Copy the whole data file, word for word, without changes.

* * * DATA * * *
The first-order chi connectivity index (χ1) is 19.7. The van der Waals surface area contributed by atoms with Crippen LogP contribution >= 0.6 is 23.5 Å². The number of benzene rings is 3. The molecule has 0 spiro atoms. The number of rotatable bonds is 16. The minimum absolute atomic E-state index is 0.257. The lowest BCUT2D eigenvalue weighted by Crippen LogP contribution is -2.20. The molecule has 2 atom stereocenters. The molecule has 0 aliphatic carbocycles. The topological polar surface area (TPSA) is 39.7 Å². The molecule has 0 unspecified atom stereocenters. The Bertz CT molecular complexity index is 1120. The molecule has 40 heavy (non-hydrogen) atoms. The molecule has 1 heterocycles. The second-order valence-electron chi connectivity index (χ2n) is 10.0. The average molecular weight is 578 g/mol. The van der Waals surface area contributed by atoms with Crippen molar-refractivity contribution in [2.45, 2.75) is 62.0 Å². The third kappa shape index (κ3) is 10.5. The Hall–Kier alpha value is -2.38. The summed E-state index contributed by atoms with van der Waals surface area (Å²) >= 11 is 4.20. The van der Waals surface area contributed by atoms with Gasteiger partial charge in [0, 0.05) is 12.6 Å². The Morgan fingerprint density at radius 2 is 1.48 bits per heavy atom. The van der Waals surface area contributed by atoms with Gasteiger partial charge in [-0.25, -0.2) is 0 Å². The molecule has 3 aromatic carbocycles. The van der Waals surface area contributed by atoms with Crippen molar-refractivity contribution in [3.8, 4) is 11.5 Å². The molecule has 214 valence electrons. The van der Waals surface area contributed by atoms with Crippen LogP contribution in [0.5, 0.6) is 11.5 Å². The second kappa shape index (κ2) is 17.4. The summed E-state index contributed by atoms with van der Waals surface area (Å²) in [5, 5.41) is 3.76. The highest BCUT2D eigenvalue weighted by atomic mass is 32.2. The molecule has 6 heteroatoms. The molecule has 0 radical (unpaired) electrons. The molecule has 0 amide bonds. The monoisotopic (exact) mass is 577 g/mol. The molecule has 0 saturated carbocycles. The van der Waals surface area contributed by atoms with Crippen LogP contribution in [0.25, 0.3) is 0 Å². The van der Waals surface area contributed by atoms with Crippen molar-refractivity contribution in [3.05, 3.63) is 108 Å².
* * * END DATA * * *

The first-order chi connectivity index (χ1) is 19.7. The van der Waals surface area contributed by atoms with Crippen LogP contribution >= 0.6 is 23.5 Å². The number of benzene rings is 3. The molecule has 0 spiro atoms. The number of rotatable bonds is 16. The minimum absolute atomic E-state index is 0.257. The lowest BCUT2D eigenvalue weighted by Crippen LogP contribution is -2.20. The molecule has 2 atom stereocenters. The molecule has 0 aliphatic carbocycles. The topological polar surface area (TPSA) is 39.7 Å². The molecule has 0 unspecified atom stereocenters. The Bertz CT molecular complexity index is 1120. The molecule has 40 heavy (non-hydrogen) atoms. The molecule has 1 heterocycles. The second-order valence-electron chi connectivity index (χ2n) is 10.0. The average molecular weight is 578 g/mol. The van der Waals surface area contributed by atoms with Crippen molar-refractivity contribution in [2.45, 2.75) is 62.0 Å². The third kappa shape index (κ3) is 10.5. The Hall–Kier alpha value is -2.38. The summed E-state index contributed by atoms with van der Waals surface area (Å²) >= 11 is 4.20. The van der Waals surface area contributed by atoms with Gasteiger partial charge in [0, 0.05) is 12.6 Å². The Morgan fingerprint density at radius 2 is 1.48 bits per heavy atom. The van der Waals surface area contributed by atoms with Gasteiger partial charge in [-0.25, -0.2) is 0 Å². The molecule has 3 aromatic carbocycles. The van der Waals surface area contributed by atoms with Crippen molar-refractivity contribution in [3.8, 4) is 11.5 Å². The molecule has 214 valence electrons. The van der Waals surface area contributed by atoms with Crippen LogP contribution in [0.5, 0.6) is 11.5 Å². The second kappa shape index (κ2) is 17.4. The summed E-state index contributed by atoms with van der Waals surface area (Å²) in [5, 5.41) is 3.76. The highest BCUT2D eigenvalue weighted by atomic mass is 32.2. The molecule has 6 heteroatoms. The molecule has 0 radical (unpaired) electrons. The molecule has 0 amide bonds. The monoisotopic (exact) mass is 577 g/mol. The molecule has 0 saturated carbocycles. The van der Waals surface area contributed by atoms with Crippen LogP contribution in [0.25, 0.3) is 0 Å². The van der Waals surface area contributed by atoms with Crippen molar-refractivity contribution in [3.05, 3.63) is 108 Å².